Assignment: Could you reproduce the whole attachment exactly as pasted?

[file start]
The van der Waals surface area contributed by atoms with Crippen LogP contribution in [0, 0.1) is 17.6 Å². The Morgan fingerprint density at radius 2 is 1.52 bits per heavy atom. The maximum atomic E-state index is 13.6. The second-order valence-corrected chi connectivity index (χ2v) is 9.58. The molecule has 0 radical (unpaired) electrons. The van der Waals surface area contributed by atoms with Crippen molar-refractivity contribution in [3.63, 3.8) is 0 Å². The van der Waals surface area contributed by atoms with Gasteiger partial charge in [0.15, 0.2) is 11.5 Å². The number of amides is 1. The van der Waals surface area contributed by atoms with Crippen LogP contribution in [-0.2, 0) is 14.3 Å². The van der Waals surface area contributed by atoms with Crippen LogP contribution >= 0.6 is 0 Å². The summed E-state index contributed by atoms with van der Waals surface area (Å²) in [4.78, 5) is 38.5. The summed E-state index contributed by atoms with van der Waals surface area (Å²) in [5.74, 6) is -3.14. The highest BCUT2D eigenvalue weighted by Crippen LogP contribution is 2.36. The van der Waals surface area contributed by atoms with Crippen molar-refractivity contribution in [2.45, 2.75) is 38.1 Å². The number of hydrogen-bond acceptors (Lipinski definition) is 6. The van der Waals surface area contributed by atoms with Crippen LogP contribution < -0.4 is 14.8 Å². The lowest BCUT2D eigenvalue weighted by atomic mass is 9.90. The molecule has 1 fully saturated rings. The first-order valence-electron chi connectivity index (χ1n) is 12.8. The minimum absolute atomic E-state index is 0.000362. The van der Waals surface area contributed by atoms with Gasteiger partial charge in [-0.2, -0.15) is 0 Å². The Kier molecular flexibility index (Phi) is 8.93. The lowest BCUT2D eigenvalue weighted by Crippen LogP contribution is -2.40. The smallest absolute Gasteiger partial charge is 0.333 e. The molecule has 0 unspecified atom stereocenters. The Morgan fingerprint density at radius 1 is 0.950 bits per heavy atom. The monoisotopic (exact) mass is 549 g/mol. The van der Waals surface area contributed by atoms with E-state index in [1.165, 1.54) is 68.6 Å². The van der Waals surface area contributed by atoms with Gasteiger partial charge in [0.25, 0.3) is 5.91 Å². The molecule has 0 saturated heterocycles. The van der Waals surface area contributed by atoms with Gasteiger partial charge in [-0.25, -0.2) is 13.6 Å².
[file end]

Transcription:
The van der Waals surface area contributed by atoms with Crippen LogP contribution in [0, 0.1) is 17.6 Å². The Morgan fingerprint density at radius 2 is 1.52 bits per heavy atom. The maximum atomic E-state index is 13.6. The second-order valence-corrected chi connectivity index (χ2v) is 9.58. The molecule has 0 radical (unpaired) electrons. The van der Waals surface area contributed by atoms with Crippen molar-refractivity contribution in [3.63, 3.8) is 0 Å². The van der Waals surface area contributed by atoms with Gasteiger partial charge in [0.15, 0.2) is 11.5 Å². The number of amides is 1. The van der Waals surface area contributed by atoms with Crippen LogP contribution in [-0.2, 0) is 14.3 Å². The van der Waals surface area contributed by atoms with Crippen LogP contribution >= 0.6 is 0 Å². The summed E-state index contributed by atoms with van der Waals surface area (Å²) in [4.78, 5) is 38.5. The summed E-state index contributed by atoms with van der Waals surface area (Å²) in [5.74, 6) is -3.14. The highest BCUT2D eigenvalue weighted by Crippen LogP contribution is 2.36. The van der Waals surface area contributed by atoms with Crippen molar-refractivity contribution in [2.45, 2.75) is 38.1 Å². The number of hydrogen-bond acceptors (Lipinski definition) is 6. The van der Waals surface area contributed by atoms with Crippen LogP contribution < -0.4 is 14.8 Å². The lowest BCUT2D eigenvalue weighted by atomic mass is 9.90. The molecule has 1 fully saturated rings. The first-order valence-electron chi connectivity index (χ1n) is 12.8. The minimum absolute atomic E-state index is 0.000362. The van der Waals surface area contributed by atoms with Gasteiger partial charge in [-0.2, -0.15) is 0 Å². The Kier molecular flexibility index (Phi) is 8.93. The lowest BCUT2D eigenvalue weighted by Crippen LogP contribution is -2.40. The smallest absolute Gasteiger partial charge is 0.333 e. The molecule has 0 unspecified atom stereocenters. The Morgan fingerprint density at radius 1 is 0.950 bits per heavy atom. The monoisotopic (exact) mass is 549 g/mol. The van der Waals surface area contributed by atoms with E-state index in [1.165, 1.54) is 68.6 Å². The van der Waals surface area contributed by atoms with Gasteiger partial charge in [0.25, 0.3) is 5.91 Å². The molecule has 0 saturated heterocycles. The van der Waals surface area contributed by atoms with Gasteiger partial charge in [-0.25, -0.2) is 13.6 Å².